They had abortions late in their pregnancies. These are their stories
Posted February 25, 2019 4:52 a.m. EST
Updated February 25, 2019 6:20 a.m. EST
CNN — Strangers have called them monsters, trolled them on social media and said their living children should be taken away. Their darkest moments are judged and politicized by figures who know nothing about them. They feel like involuntary pawns in an ugly, vicious game they didn't ask to play.
Women who've had abortions later in their pregnancies are "bonded in a sisterhood through a club nobody ever wanted to be a part of," one woman said.
She was one of half a dozen women who recently shared their stories with CNN. They chose to speak up after President Donald Trump called on Congress to pass legislation that would ban "late-term abortion," a phrase derided by ob-gyns.
We heard from women whose lives depended on terminating their pregnancies and others who learned that the babies they desperately wanted would not survive -- or would suffer if they did. Some of them have signed onto an open letter now circulating online, titled "We are later abortion patients," to give themselves and others voice.
We also talked to young women who felt desperate, alone, terrified and misled. One had been told she could not get pregnant because of various health conditions, including missed periods. Then, when she did, she unwittingly visited a faith-based pregnancy center, hoping to get an abortion. They told her she wasn't as far along as she was, which made getting an abortion elsewhere more complicated.
A normal pregnancy lasts about 40 weeks. About two thirds of abortions happen at or before eight weeks, and almost all -- more than 91% -- occur before 13 weeks, the US Centers for Disease Control and Prevention reports. Another 8% happen at or before 20 weeks.
According to the professional organization American College of Obstetricians and Gynecologists, abortions after 21 weeks account for "slightly more than 1 percent of all abortions that occur in the United States." Abortions later in the second trimester are "very rare," and abortions in the third trimester are "rarer still."
Because many states impose gestational age limits for abortion and deny insurance coverage for the termination of pregnancy, women who get abortions later in their pregnancies have few options. They often need to travel, adding to the cost of what can be a prohibitively expensive procedure.
One woman said she feels punished -- yet again -- for the loss of her son each time she makes the monthly loan payment on the thousands of dollars she borrowed to abort him. It was a decision she felt she had no choice but to make; the boy in her belly was missing multiple organs and never would have survived.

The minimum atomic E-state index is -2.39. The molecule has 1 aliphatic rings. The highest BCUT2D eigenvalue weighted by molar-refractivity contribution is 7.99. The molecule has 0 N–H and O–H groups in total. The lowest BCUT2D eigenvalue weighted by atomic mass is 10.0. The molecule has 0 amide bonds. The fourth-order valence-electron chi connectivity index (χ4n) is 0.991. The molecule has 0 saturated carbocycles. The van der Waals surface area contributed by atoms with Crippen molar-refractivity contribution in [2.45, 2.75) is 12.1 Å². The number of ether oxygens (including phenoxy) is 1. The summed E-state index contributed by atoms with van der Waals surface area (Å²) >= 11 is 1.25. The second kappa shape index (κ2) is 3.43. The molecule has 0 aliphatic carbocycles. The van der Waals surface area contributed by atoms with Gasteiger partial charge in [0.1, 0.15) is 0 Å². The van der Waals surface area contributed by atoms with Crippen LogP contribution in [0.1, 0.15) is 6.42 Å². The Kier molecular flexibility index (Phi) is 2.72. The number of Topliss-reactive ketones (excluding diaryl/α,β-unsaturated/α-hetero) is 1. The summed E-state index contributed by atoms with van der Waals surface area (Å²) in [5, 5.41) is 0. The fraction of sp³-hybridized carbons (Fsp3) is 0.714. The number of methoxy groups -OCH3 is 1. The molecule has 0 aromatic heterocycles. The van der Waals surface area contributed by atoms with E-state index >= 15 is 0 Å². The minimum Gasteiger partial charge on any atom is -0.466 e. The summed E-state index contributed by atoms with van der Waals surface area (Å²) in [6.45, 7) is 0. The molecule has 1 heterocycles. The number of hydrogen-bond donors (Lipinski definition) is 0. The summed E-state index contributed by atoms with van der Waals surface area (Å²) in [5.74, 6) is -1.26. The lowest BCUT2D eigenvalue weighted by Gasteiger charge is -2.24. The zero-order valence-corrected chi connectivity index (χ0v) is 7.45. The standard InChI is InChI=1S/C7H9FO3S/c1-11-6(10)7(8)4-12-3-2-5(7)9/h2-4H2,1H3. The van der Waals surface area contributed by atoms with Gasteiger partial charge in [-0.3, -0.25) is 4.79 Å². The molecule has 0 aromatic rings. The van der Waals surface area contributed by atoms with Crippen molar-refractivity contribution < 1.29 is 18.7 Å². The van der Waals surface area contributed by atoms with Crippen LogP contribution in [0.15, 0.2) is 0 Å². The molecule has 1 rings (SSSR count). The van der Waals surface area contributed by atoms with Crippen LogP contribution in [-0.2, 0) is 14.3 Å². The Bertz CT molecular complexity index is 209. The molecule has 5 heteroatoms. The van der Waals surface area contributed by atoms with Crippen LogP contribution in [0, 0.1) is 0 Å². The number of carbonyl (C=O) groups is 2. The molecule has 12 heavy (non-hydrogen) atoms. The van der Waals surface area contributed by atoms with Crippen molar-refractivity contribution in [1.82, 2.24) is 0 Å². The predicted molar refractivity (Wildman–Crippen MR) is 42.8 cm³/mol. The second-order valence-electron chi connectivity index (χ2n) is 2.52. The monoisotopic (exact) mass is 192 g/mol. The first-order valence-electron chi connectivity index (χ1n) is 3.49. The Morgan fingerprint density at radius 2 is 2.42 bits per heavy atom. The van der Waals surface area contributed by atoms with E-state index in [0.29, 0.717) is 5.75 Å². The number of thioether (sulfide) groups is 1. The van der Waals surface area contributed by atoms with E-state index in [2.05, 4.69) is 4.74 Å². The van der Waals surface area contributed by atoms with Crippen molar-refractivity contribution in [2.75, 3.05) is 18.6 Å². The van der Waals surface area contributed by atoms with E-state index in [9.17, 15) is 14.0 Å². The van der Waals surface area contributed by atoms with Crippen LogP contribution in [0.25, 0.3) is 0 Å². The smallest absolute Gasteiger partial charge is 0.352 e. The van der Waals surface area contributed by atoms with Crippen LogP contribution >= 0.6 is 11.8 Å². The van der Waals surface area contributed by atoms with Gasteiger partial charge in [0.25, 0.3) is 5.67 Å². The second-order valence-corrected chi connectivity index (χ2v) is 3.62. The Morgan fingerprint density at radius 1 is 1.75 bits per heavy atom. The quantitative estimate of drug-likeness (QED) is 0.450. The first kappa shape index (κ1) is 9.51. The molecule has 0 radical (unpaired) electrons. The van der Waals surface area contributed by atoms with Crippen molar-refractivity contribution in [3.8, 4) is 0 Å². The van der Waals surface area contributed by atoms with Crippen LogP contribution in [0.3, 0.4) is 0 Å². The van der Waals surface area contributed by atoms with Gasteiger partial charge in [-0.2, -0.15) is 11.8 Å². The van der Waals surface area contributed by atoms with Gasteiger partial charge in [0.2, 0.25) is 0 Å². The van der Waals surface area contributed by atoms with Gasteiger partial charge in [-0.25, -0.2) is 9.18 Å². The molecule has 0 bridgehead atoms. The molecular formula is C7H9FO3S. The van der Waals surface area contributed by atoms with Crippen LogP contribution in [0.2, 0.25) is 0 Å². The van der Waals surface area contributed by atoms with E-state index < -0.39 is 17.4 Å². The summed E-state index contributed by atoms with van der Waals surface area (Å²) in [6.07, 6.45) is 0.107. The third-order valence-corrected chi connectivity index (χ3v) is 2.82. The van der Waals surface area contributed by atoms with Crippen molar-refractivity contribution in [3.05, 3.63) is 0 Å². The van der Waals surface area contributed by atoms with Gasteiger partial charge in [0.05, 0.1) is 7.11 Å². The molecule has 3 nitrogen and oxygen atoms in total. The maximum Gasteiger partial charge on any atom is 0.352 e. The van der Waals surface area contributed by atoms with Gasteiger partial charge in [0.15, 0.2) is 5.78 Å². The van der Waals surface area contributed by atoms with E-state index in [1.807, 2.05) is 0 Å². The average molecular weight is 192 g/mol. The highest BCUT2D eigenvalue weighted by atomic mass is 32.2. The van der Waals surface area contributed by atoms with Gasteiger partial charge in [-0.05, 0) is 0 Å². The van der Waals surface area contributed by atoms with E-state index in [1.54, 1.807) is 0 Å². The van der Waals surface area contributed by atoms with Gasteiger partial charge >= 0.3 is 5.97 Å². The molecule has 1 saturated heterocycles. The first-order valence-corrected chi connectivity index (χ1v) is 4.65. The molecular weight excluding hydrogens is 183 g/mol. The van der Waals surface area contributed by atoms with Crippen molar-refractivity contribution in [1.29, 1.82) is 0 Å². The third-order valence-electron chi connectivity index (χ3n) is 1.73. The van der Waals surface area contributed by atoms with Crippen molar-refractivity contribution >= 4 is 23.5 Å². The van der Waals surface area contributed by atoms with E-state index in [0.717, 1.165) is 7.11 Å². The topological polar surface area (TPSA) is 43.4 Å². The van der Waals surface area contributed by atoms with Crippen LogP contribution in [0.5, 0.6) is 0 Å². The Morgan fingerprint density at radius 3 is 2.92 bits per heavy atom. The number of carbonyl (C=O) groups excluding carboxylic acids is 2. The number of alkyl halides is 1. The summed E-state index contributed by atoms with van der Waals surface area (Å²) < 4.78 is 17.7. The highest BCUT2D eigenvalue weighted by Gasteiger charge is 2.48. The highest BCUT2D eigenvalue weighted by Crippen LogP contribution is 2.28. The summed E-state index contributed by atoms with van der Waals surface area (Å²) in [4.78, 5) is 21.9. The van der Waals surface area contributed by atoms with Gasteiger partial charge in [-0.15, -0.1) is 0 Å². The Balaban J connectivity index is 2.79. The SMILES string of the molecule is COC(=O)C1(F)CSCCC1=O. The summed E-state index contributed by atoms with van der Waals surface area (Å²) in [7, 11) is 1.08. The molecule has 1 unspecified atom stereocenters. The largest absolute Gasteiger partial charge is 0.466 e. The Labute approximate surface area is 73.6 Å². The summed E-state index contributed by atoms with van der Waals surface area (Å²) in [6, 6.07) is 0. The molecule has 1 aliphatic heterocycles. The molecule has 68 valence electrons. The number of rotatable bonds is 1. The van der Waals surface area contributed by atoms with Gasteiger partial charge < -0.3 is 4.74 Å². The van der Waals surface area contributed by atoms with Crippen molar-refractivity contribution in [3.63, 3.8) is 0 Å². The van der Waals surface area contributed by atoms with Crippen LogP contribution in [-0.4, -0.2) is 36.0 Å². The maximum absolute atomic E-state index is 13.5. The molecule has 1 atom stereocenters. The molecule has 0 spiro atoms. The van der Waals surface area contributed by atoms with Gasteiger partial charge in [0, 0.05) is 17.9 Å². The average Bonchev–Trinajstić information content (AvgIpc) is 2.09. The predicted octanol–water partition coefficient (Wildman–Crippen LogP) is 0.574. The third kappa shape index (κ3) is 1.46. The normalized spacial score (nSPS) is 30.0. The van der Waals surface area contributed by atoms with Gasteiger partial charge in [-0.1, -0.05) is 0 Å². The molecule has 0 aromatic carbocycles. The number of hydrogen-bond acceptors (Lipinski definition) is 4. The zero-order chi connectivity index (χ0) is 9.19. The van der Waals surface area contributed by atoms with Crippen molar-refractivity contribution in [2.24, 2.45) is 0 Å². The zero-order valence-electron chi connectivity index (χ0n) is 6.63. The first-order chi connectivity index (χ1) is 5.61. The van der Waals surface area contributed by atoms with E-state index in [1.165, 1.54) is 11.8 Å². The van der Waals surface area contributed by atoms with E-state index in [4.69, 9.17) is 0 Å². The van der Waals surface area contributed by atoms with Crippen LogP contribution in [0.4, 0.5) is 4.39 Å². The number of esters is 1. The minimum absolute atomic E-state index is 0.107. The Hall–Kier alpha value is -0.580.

Some women insist on being named, refusing to hide. Others want to use first names only or pseudonyms, fearing backlash at a time when people seem quicker to hate than listen.
But by sharing their stories, these women -- some mentioned above, others highlighted below -- hope they can humanize a subject that's hotly debated and, they say, gravely misunderstood.
She had to choose how her daughter would die
When people ask how many kids she has, Dana Weinstein tells them she has three living children. That's because the daughter she lost 9½ years ago remains part of her.
She was happily married, the mother of a 2-year-old boy and thrilled to be pregnant again. She read stories and wrote a journal to the baby, and she relished when her son rolled his toy cars over her growing belly. Because she was over 35 and in "advanced maternal age," she said, her care included additional sonograms later in her pregnancy.
When she and her husband went in for one at 29 weeks, they were told that the ventricles, or network of cavities, in their baby's brain were larger than normal, she said. The doctor and technician said they weren't "outrageously larger," Weinstein remembered, so she didn't worry. They could deal with whatever this was, she and her husband reasoned. Plus, everything else about their baby was perfect.
Still, she was sent to the Children's National in Washington for further testing. Weinstein, who lives in Rockville, Maryland, was at 31 weeks, well into her third trimester, when they got an appointment. Then came the gut punch.